Before hiring a contractor, make sure you are both in agreement on the project's budget. It's normal for most contractors to charge clients a premium not only for the labor expenses and zoning expertise, but for acquiring the materials as well. Be as clear and concise as possible regarding what you'll be purchasing yourself and what you will be paying the contractor to complete. Homeowners may be able to find a better deal on raw materials when they purchase these directly, but they first need to be sure they aren't buying the wrong things.
Don't forget to discuss how the project will be finalized and what will be done about cleanup. Plans for how the work site will be cleaned at the end of each day as well as at the conclusion of work need to be put in writing. An experienced general contractor should make every effort to keep the workspace clean and prevent dirtying or damaging any other area. Even so, talk with the contractor about the daily schedule, the logistics of transporting workers and equipment, and how cleanup will be handled.
As previously mentioned, you need to make sure to follow any state and local regulations regarding construction work, which includes hiring a licensed or registered general contractor. Ask the contractor for proof of their certification before signing anything, as well as their proof of insurance. You should also check your homeowners insurance policy to see if they offer coverage for contracted work. You may want to call your insurance provider and ask for more details on what your plan will and won't cover.
Perhaps the best way to feel safe about a contractor and the work being done is to hire a contractor you trust. This is why relying on personal references from friends and family is so important, and will often provide a great deal of peace of mind. If you aren't able to obtain a reference, work to conduct extensive research on the contractor as well as the work you are hiring them to perform. This should bring everyone's expectations into alignment and result in a safe work environment.
Before any money changes hands, there should be a contract to sign. Make sure the specifics of the work to be done and all costs are listed in the contract, right down to the most precise details. If you forget to have something included in the contract after signing it, there's rarely a chance of recourse.
Once the specifics of the job are nailed down, be sure to discuss the payment schedule with the contractor. This is important because paying too much up front offers the homeowner minimal leverage if the quality of work does not meet expectations or contractual specifications. Try to establish a reasonable pay schedule with the contractor, such as paying 10 percent of the total cost for each 10 percent of the work that is completed. It's a good idea to include this payment plan in the contract as well.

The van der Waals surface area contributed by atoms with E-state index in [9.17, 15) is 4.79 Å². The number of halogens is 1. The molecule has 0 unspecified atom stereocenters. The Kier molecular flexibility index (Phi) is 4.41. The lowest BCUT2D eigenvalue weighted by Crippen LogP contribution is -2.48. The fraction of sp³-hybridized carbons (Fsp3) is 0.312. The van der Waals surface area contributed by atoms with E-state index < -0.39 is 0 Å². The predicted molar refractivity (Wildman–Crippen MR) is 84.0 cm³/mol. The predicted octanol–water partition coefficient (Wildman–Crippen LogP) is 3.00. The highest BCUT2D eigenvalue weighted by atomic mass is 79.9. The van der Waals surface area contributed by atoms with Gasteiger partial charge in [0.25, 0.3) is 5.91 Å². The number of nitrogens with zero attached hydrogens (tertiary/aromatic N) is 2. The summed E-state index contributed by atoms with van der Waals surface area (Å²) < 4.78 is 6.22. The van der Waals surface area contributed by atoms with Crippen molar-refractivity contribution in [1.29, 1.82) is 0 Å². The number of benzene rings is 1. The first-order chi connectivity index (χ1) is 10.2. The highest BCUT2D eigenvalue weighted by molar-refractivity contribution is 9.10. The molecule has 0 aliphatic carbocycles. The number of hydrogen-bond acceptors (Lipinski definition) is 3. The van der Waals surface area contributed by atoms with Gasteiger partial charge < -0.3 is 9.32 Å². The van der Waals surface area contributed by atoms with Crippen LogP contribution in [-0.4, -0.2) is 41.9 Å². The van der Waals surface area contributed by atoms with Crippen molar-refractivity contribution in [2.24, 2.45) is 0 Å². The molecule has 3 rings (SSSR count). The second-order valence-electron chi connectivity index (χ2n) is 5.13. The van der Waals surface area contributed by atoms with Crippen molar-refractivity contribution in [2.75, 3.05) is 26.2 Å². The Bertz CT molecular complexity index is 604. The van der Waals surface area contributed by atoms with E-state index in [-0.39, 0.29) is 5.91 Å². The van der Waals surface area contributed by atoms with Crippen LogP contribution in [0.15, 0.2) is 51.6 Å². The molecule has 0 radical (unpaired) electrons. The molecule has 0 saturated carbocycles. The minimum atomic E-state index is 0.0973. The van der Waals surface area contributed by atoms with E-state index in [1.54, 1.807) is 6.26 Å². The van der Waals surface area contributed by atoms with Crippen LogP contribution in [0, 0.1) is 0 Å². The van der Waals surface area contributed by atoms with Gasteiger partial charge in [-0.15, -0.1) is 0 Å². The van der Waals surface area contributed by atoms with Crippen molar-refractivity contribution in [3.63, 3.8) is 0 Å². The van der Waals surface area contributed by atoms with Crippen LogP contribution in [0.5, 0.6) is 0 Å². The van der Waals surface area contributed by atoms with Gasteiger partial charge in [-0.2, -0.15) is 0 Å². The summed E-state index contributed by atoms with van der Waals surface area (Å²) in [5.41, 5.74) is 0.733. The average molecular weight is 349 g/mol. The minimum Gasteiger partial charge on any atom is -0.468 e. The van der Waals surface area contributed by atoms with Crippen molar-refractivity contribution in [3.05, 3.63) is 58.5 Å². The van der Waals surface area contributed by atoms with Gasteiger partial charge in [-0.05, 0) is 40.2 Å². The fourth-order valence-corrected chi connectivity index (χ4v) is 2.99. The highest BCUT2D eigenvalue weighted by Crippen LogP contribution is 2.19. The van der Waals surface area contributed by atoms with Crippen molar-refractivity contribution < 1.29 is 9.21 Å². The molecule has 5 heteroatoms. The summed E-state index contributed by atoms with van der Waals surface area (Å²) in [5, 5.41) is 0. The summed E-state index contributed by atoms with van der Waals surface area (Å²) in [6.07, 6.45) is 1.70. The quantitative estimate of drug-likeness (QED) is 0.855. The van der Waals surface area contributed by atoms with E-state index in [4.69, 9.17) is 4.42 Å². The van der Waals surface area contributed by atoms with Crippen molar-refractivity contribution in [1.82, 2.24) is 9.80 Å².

Finally, look into getting a lien release signed before work begins. If there is ever a dispute regarding payment over the course of the project, a contractor or subcontractor could place a payment claim, or lien, on your property. This can trigger a long legal process that may be frustrating. To avoid this, ask the contractor to sign a lien release, which is a legal agreement that states that any payment accepted is final. This can come in handy if a contractor has his or her own payment issues with their subcontractors. Signing a lien release form certifies that any payment made by a client to the contractor is enough to pay for any goods or services rendered. A lien dispute could also be prevented by performing due diligence prior to picking a contractor, as any contractor with good credit and a long track record of satisfied clients should have no trouble paying for materials and labor once all contract conditions have been met.
Once work is underway, it's never a bad idea to check up on the progress of the job, either by staying in touch with the contractor over the phone or visiting the site in person. If you work with a trustworthy professional, it's probably best to keep your distance and allow everyone to stay busy. If you want to keep an eye on things, make sure workers wear the right safety gear and that everything looks to be moving along according to schedule. Finally, once work is finished and you are satisfied, be sure to thank your contractor and tell friends or family members about your experience.